All that sounded very appealing.  But was it all a gimmick?  Some stupid yuppie scam?  I didn’t want to be some high-pressure, overachievement freak, either. I didn’t want to be one of those parents. On one hand, I had friends who were signing with their kids and said it was great.  On the other hand, people shared awful stories of sign language retarding children’s speech and parents standing in front of their 4-year-olds begging, “Milk!!!  Can you just SAY milk?!?!?”

I bought the Signing Time DVDs.  I waffled on the topic.  I consulted Robin, who was lukewarm.  Miles and I watched the DVDs occasionally, but I didn’t commit to practicing the signs in everyday life. We were at an impasse for a couple months.  And ultimately, I made the decision the way most important parenting decisions are made: in a moment of desperation.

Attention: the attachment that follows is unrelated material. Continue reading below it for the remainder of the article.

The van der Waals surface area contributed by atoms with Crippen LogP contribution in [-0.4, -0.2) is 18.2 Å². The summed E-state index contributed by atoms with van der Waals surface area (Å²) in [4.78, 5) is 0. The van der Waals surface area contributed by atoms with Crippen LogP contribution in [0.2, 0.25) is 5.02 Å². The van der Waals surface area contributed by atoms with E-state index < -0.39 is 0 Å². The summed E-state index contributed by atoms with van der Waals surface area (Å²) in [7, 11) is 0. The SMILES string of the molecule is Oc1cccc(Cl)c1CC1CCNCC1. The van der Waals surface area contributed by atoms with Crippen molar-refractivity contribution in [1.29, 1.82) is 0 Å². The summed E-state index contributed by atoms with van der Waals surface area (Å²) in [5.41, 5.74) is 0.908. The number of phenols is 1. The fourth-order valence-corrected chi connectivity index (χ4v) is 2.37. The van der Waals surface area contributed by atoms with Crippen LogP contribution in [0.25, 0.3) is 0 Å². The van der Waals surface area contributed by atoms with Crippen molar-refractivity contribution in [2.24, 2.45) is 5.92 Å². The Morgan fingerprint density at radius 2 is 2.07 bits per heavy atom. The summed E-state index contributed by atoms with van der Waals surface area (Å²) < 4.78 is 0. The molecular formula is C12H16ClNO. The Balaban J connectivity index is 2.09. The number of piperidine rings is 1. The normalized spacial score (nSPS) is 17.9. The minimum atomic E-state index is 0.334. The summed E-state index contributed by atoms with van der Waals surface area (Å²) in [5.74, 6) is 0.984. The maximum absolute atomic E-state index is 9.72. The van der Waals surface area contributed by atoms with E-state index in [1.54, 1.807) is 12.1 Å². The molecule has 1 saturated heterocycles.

During a weeklong bout of the flu, with a sad and peaked Miles hanging all over my sad and haggard self, I started playing the Signing Time DVD every day.  (Okay, sometimes twice a day.)  Miles liked it, and it kept him engaged for twenty minutes or so.  Before I knew it, we were all signing like maniacs.  And now we are completely, zealously hooked.

How can I explain the awesomeness of communicating with a 16-month-old?  Perhaps with an example.  He runs over to the bed where our cat is all curled up and, smiling at me, signs a two-word sentence, “cat sleeping.”

“Yes Miles, Luna is sleeping,” I say.  “We don’t bother her when she’s sleeping.”   And he smiles, signs “sleep” a few more times, and moves on.

Signing  has changed the way he looks at books.  He studies the pages intently for familiar images, then points ecstatically and signs “ball” or “bird” or “cat” or “food.”  He sometimes “reads” like this for twenty minutes at a time by himself (miracle!), poring through the pages.